"Éclairez les dupes, il n'y aura
plus de fripons."
AND HALL, 193, PICCADILLY
BRADBURY AND EVANS, PRINTERS, WHITEFRIARS.
often been requested by different magistrates, to
investigate cases of sharping, I have often been struck,
while doing so, with the obstacles and embarrassments
which a judge's own honesty must oppose to his
elucidation of matters of sharping and cheating at play.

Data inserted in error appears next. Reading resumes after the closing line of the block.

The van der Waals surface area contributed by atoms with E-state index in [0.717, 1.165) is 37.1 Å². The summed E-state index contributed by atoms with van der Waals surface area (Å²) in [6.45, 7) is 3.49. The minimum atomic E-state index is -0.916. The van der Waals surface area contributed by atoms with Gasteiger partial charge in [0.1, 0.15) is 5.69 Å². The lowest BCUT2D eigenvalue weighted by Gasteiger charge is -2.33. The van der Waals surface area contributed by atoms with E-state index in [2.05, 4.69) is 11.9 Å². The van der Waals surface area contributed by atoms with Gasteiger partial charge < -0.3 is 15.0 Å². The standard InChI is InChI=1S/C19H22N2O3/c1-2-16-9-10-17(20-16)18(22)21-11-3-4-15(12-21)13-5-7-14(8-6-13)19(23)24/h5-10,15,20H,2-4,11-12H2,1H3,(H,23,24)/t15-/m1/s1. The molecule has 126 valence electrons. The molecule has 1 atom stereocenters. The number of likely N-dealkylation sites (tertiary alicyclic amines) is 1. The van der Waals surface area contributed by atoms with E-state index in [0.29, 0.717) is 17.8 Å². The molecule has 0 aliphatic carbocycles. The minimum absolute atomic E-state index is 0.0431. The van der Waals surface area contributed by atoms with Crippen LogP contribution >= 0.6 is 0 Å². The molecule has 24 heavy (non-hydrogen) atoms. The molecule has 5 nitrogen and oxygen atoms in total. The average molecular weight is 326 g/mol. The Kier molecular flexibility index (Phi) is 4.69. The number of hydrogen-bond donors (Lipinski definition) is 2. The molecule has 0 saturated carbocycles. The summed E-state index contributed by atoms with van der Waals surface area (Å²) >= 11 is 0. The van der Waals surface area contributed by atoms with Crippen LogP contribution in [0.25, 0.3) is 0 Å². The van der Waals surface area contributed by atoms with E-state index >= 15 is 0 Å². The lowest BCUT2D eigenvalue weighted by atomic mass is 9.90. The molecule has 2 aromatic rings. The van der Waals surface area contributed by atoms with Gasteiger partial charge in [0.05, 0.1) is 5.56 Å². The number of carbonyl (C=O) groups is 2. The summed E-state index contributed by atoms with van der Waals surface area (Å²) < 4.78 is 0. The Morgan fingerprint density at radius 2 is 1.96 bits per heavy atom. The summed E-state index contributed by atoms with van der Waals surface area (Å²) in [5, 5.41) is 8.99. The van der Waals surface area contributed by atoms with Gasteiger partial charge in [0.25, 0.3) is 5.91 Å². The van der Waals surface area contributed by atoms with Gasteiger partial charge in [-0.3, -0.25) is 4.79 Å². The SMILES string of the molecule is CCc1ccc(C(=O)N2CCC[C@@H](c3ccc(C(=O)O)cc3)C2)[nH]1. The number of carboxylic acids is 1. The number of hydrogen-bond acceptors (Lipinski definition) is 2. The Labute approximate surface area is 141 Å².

How is it
possible that he can penetrate the subtile web, with
which the sharper surrounds his dupes,—how can he be
able to detect the tricks of these rogues,—if he does
not understand the manœuvres of sleight-of-hand?
singular reversal of the ordinary conditions of justice,
the magistrate finds himself most powerless, when the
rogue has committed the most daring, and artfully
portion of my life having been devoted to the study of
sleight-of-hand, and having, as yet,iv
only made use of my knowledge for the amusement of my